Columnists > Mailbag


Letters from our readers

Issue: "Back to School," Aug. 27, 2011

"Can a Mormon be president?" (July 16)

If Mitt Romney becomes the Republican nominee, whatever his faults, religious or otherwise, no likely opponent on the ballot will be more worthy of our support. Evangelicals are smart enough to dismiss Mormon doctrines, but let's not throw out the presidency with the doctrinal bath water.
Robert E. Tozier; Fairfax, Va.

Apart from doctrinal issues that identify Mormonism as a cult, Mormonism is based on the obviously fraudulent claims of its founder, Joseph Smith. If an appealing, intelligent candidate such as Mitt Romney cannot determine truth from error in choosing his religion, how can I as an American citizen trust him to interpret correctly all the high-level intelligence that will cross his desk daily?
Donald P. Boldt; Bend, Ore.

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For those who would not vote for Mitt Romney due to his Mormonism or other flaws, I have two words for you: Supreme Court. To give Barack Obama two more appointments to the high court is to be complicit in the destruction of this country.
Eric Newton; Washington, N.J.

I will never knowingly vote for a non-Christian to run my country.
Greg Walsh; La Verne, Calif.

"Focus on Mitt Romney" (July 16)

WORLD did a pretty good job summarizing the hardships imposed on small businesses by the Massachusetts healthcare plan. However, the hardship it imposes through heavy premiums on lower-income residents who work for businesses that do provide health plans is just as burdensome. I know several people who could not afford the premiums and so didn't purchase the coverage; they were then penalized (again) at tax time for the violation. The system is onerous unless one is here illegally, indigent, or has reached the middle class.
John Melillo; Hudson, Mass.

"Mixed oaths" (July 16)

If a candidate believes rape and incest are acceptable exceptions for abortion, as Romney does, then he is not truly pro-life. The pre-born human being is a person and should not be executed because of the crime of the father.
Gregory Poulos; Palm Bay, Fla.

"Take a stand against Rand" (July 16)

My sincere thanks to Marvin Olasky for shining a light into a dark corner of American conservatism and on the entanglement of power and compassion. It's disconcerting to profess our love for God, yet find ourselves in bed with Mammon.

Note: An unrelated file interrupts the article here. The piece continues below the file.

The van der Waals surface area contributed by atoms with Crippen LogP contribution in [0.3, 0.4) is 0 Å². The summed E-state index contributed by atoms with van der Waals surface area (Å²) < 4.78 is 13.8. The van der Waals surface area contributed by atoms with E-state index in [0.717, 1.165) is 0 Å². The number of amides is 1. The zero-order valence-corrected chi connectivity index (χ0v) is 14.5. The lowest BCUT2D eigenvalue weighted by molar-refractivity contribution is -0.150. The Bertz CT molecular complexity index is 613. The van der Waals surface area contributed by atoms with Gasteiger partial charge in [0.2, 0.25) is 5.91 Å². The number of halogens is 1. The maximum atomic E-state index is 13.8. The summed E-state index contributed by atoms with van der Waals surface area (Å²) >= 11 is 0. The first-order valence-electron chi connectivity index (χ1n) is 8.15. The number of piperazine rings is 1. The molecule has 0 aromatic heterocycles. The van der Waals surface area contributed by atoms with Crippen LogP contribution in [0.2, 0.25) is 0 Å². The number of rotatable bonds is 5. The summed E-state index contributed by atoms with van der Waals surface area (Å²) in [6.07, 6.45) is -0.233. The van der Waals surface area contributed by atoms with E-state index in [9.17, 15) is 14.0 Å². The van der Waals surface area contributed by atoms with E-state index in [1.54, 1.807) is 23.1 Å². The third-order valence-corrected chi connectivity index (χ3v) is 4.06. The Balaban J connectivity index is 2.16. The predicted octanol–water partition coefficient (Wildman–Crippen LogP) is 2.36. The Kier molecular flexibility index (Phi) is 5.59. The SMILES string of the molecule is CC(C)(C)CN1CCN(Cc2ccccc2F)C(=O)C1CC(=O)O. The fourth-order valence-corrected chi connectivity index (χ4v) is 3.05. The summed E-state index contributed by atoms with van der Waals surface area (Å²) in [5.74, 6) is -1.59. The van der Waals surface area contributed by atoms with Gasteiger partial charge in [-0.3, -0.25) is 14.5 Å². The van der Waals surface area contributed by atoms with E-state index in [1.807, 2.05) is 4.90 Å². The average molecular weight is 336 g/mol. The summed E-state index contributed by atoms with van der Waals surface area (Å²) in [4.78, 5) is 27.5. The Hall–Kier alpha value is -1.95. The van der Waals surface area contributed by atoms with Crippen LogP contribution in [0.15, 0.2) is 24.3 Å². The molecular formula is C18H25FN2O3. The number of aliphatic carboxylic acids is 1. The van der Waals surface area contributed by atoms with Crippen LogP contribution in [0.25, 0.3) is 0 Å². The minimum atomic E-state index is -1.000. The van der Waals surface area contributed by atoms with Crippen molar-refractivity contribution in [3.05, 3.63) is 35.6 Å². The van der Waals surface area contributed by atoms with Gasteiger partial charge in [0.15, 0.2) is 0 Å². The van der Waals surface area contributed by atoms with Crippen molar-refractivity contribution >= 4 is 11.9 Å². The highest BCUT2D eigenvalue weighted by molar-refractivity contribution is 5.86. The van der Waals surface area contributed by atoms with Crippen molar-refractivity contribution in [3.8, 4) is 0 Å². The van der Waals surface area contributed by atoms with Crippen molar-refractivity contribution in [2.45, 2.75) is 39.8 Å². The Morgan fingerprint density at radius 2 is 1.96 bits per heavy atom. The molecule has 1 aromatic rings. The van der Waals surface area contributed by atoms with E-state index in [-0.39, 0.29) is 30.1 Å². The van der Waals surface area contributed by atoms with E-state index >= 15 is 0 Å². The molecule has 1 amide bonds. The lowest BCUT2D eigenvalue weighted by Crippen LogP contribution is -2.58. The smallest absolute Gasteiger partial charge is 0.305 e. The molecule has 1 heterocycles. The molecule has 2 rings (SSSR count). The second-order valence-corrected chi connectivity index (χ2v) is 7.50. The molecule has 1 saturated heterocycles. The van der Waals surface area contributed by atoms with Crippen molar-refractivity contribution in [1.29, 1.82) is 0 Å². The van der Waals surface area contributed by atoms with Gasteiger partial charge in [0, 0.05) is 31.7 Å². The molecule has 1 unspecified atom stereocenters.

Sam Reid; Issaquah, Wash.

I remember reading Rand in a college philosophy course way back in 1970. Rand promoted selfishness as a virtue and Jesus taught us to deny ourselves and follow Him-quite a contrast. Conservative support for her philosophy and the recently released movie is really hard to understand, especially by conservatives who claim to be Christians. Capitalism without Christianity is a really bad idea.
Herb Van Schoick; Lancaster, Pa.

Rand correctly identifies the insanity of coerced benevolence and the idiocy of the welfare state, but she wrongly concludes all unselfish acts are evil. She got a few things right but, alas, was neither the first nor the last to miss the Main Thing.
Jim Latimer; Lexington, Ky.

"In search of self" (July 16)

Andrée Seu nails it again with her column about a woman who left her marriage to "find herself." In today's world it's no surprise that non-Christians wander about with no guidance or values trying to find a purpose, but it's a great tragedy when Christians do the same thing. Where is the fear of the Lord, the hope of eternity and lasting rewards?
William T. Gillin; Colorado Springs, Colo.

I loved the line Seu quoted from her late husband: "Don't worry about what people think of you. They don't even think of you." Terrific advice for this man-fearer.
Anne Wegener; Springville, Ind.

"Lesser lights" (July 16)

I appreciated this article about the compact fluorescent bulbs vs. incandescents, and I'm thankful to hear that some folks are concerned about the federal law. When I heard about what our government was soon to bring forth, I was terrified. Fluorescent lights often trigger my migraine headaches, and I'll be forced to live with those in my home?
Janice Hill; Blackfoot, Idaho

"Cars 2" (July 16)

I see so much more in Cars 2 than most reviewers. It really resonates with people old enough to remember the older James Bonds, Star Wars, and Mission Impossible. It's also a whodunnit and an international adventure, a teaching travelogue. As well, the descriptions of the strengths and foibles of different automobile models, vintages, and countries of origin is so on-target.
Jay Sinnett; Greenville, S.C.


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